Alberto Recarte, former president of Libertad Digital and State Economist, said in Pamplona that the labour law reform can make employment rebound more quickly when Spain grows again. In his opinion, the greatest virtue of the new laws is that they allows companies to adapt the templates to their needs: One may lose a job, but companies maintain physical capital, know-how and legal guarantees for shareholders, for what they are prepared to create jobs again when things improve. Another success is that wages are decoupled from inflation in Spain, which prevents Spain from losing competitiveness, he explained.
The author of the Recarte Reports on the economic crisis was invited by Civismo to Pamplona to evaluate the economic policy of the People’s Party Government and explained that correcting labour regulation is a priority, because it is responsible for over one and a half million or even two million unemployed people, but even without it we would have reached very high unemployment numbers because the growth cycle had been exhausted and our debt capacity had reached the limit.
Regarding the financial reform, the speaker considered that it has the virtue of anticipating the necessary recapitalisation, but it is not enough. In his opinion, the third wave of the FROB should have been endowed with between 15,000 and 20,000 million to recapitalise banks, at the same time that the sanitised entities are forced to take over bankruptcies. Despite everything, the monetary contraction may end at the end of the year or the middle of the following, because banks are dedicating a large part of their profits to provisions. Recarte insisted that, as the European Central Bank lends money at 1 percent, it is possible that the Spanish bank will ask for close to 200,000 euros to face the turbulence of the coming years and place it in national debt, so that the Treasury would have some independence from the markets. The speaker seemed appreciative of the fact that the central Government was responsible for the defaults of the regional and local administrations through the ICO, at the same time that they were forced to maintain a certain fiscal discipline. A mandate included in the Constitution since 1978, he stressed.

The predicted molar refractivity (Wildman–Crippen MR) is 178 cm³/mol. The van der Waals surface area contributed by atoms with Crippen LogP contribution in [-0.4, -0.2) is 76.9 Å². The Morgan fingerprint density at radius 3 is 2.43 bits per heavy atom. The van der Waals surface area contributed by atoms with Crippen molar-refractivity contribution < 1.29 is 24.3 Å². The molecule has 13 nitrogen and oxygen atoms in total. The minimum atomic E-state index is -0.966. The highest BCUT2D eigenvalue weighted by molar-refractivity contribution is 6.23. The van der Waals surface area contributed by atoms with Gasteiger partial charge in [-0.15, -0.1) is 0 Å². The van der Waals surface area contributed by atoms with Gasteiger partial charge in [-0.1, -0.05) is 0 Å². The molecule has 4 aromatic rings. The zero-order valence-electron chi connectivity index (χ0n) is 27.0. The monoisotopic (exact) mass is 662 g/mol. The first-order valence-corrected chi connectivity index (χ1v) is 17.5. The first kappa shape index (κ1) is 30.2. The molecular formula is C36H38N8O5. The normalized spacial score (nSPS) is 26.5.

“We can only create jobs again if companies resist”
Recarte pointed out that, at best, it is possible to reduce the deficit to 5.5 percent of our GDP, so Rajoy will surely have to renegotiate the conditions in Brussels. All things considered, it would be very complicated, because it would imply reducing 35,000 million in spending when GDP is falling. Much of the investment can be cut, but current spending is more complicated. To put it in data, the economist put the excess of personnel in some 400,000 civil servants and public employees. The number of workers for the public sector increased by 300,000 during the crisis years, so it would practically be a matter of returning to the previous situation. For Recarte, the biggest adjustments have to be made on the spending side, so the tax hike is not successful. The president of Centunión would have opted for a radical change in the tax system: lowering social security contributions by five or six percentage points, eliminating deductions from corporate taxes in order to lower it to 20 percent and collecting the same, eliminating the wealth tax, a tax that the upper classes have a special ease to avoid and it ends up affecting only average people, and raise the VAT three points to equal it to the EU average.
The former president of Libertad Digital stressed that these types of measures are those that Portugal has implemented by recommendation of the EU, since raising VAT allows incentives to export while making imports more expensive and, on the other hand, lowering social security contributions allow to lower production costs. He argued that this measure could be very beneficial, since if Spain can grow it is based on exports, because domestic consumption is stagnant and public spending is already oversized.
On the other hand, he recalled that in Spain about there have been over 10 percent more investment than the EU average during the economic boom, so it is now normal for it to decrease. Perhaps Navarra, due to its ease of exporting, has an easier recovery, he said. In the Foral Community, the family business model is not defended, but a model that is open to competition and attracts multinationals. In addition, the agroindustry sector has a lot of output.